Do you sometimes feel like the world is against you? Like no one understands or cares about your needs? Like you spend your time being there for others, but almost feel unworthy of being there for yourself?
The good news is: that’s something that you can change by working on your mindset. The bad news: you’re not going to like what I’m about to tell you. Because more often than not, feeling like that results from self-sabotage.
You are in charge of your own happiness, and thus it’s your job to care for yourself. Not anyone else’s. A great way to become happier is to learn how to recognise and avoid self-sabotage.
Disclaimer: In this post, I am talking about self-sabotage in the sense of interfering with your own needs, wishes, and goals. If you tend to engage in more severe forms of self-destructive behaviour, please get the help you need!
You self-sabotage to prove others wrong
Let’s start with a simple example. Have you ever asked your partner to do the dishes, but he or she forgot? Probably.
But have you ever decided to then do them yourself, just so you can have a reason to be mad? To prove that their mistakes make your life that much harder?
I used to do that all the time. Instead of doing the right thing (leaving the dishes dirty and reminding my partner to do them, or doing them and asking him to do another chore instead), I took on his chores out of spite.
Then, I would tell him that because of that, I have not had time to complete a project or something like that. That was self-sabotage.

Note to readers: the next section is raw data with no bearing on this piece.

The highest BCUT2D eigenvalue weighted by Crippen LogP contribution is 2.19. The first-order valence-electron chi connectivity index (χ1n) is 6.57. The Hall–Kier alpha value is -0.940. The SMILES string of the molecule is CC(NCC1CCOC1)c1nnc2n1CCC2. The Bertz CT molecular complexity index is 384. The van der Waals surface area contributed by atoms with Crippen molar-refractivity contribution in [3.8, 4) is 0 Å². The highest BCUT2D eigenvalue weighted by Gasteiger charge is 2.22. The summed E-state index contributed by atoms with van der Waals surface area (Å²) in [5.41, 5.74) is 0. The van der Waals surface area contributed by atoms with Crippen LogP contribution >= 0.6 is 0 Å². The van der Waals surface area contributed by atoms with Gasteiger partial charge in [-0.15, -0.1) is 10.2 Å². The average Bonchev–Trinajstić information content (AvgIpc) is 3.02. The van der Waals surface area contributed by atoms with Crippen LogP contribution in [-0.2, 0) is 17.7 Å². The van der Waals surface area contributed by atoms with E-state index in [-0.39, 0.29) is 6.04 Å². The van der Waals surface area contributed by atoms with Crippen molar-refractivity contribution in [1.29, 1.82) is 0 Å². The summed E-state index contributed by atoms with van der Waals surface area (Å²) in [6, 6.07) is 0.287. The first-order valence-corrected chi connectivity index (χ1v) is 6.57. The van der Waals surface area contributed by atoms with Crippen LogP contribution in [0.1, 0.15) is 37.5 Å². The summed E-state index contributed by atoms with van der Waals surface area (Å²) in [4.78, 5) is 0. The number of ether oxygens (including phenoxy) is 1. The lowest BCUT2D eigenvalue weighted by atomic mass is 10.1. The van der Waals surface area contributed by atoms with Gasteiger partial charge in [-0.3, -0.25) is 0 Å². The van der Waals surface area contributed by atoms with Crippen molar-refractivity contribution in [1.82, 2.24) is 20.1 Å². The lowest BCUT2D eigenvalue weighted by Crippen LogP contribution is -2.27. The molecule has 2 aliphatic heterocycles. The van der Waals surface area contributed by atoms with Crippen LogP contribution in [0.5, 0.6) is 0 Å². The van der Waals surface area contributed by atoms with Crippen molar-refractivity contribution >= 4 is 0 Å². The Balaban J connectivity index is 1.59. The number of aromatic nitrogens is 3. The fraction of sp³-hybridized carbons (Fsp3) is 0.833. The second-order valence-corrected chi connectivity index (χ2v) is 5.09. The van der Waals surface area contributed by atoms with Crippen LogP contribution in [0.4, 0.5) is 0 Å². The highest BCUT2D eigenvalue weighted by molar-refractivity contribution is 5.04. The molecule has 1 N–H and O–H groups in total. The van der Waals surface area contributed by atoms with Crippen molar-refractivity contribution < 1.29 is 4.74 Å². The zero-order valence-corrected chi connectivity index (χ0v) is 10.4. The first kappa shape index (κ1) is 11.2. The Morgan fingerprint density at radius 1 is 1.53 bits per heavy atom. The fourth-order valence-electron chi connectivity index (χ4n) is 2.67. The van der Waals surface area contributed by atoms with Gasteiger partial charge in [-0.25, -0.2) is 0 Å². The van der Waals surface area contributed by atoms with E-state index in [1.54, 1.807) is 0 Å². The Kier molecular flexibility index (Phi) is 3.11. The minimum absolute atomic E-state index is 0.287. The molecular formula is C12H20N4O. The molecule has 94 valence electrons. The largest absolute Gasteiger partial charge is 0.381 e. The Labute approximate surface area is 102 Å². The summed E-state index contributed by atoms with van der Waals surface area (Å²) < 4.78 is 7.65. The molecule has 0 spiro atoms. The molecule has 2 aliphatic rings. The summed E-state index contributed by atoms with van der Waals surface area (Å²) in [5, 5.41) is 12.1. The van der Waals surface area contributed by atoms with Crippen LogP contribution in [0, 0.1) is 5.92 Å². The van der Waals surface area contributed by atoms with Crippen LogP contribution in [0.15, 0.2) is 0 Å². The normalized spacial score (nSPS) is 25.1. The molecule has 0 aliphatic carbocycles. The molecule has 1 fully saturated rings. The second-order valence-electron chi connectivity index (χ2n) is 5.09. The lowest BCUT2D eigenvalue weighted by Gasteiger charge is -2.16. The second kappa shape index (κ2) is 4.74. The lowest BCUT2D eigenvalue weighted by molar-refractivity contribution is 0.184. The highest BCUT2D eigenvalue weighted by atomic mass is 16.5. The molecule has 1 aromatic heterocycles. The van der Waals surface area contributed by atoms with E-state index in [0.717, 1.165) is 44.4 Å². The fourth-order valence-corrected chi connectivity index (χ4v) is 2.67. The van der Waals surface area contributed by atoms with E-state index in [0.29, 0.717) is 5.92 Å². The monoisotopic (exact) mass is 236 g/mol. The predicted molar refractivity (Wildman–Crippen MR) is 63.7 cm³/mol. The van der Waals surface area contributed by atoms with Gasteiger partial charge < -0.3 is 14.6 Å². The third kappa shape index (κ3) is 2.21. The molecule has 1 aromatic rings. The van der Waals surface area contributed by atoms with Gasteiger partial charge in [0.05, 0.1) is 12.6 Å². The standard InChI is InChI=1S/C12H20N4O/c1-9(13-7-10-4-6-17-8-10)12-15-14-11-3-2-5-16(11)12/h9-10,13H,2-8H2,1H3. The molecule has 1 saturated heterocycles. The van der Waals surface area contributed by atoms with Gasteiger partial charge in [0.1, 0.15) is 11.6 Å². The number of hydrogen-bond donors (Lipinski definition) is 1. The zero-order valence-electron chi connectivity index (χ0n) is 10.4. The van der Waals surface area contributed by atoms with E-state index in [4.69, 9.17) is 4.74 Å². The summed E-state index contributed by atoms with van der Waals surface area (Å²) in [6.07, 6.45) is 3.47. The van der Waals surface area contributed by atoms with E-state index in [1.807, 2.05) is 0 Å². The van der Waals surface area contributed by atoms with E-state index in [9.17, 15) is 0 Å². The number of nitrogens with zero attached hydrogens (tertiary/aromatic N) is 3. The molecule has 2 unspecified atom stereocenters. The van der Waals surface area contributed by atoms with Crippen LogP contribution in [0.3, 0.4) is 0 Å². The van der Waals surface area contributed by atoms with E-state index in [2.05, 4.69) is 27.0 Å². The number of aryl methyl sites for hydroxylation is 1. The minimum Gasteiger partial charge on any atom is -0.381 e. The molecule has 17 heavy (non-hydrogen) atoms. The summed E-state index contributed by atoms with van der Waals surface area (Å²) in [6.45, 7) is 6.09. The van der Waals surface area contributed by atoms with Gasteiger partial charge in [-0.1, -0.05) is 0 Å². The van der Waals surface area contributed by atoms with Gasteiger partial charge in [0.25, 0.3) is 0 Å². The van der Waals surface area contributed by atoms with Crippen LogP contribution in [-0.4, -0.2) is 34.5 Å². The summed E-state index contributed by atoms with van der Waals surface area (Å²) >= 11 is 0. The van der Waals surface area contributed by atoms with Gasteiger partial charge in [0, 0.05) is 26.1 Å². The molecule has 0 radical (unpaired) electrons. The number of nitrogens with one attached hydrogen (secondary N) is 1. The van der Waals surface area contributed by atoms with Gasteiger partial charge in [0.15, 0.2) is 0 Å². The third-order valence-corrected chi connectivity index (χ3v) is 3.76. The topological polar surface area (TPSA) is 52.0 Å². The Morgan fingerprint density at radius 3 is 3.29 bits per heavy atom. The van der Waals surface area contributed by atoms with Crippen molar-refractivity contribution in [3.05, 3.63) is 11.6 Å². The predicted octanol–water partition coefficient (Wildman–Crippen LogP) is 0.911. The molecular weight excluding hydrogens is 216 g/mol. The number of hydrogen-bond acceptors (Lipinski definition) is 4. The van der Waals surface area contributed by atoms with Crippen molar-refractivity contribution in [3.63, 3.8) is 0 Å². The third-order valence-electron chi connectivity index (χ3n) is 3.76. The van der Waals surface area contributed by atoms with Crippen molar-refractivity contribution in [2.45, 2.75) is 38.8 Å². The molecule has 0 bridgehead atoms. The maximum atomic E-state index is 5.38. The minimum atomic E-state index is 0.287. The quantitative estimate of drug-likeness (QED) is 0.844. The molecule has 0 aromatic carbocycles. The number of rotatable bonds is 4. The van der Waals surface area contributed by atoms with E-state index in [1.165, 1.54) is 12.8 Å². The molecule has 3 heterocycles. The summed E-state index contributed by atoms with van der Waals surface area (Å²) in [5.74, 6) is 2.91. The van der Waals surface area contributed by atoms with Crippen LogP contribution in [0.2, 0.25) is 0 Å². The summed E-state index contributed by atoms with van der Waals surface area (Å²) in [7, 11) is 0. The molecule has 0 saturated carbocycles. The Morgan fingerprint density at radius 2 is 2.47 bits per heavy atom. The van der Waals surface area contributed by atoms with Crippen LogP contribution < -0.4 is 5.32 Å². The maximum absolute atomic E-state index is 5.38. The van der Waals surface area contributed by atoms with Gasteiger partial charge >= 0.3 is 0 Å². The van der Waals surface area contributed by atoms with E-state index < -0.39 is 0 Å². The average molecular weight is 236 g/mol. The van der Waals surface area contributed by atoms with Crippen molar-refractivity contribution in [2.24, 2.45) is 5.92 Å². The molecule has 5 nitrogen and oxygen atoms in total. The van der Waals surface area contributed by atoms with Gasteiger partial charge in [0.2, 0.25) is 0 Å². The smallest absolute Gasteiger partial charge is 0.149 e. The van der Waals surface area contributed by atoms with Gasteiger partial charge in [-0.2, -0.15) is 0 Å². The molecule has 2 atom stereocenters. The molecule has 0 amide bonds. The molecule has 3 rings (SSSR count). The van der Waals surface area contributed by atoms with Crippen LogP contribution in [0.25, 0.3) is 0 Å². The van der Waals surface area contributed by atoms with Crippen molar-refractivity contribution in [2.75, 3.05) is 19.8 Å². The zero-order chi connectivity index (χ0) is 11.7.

There really is no sense in that. Why did I punish myself by taking on more chores? Why did I prefer being mad instead of being patient?
By doing something just to prove someone wrong, you’re usually trying to control the situation. You want things done a certain way, at a certain time. And if people don’t comply, you’re tempted to show them just how wrong they are. How much they make you suffer when you have to correct their mistakes.
However, life doesn’t work that way. We don’t control people, and we don’t have to take on their part of the job. Instead, we can choose to communicate our wishes while respecting theirs as well, so that everyone ends up much happier.
You don’t ask for help because you feel like people should offer it to you
Sometimes, you can recognise self-sabotage when you don’t ask for help although you need it.
Because you believe that others should see on their own that you need help. Because you feel unworthy of self-care. Like when you are sick and still do chores, although you know that you probably shouldn’t.
Again, this is something that I used to do so often. Like, I would be carrying something heavy, and keep hinting at how heavy it was. Then, I would either accidentally drop it, or hurt my back or something. Which was just the perfect reason to say “That’s all your fault, why didn’t you help me? It was way too heavy!”.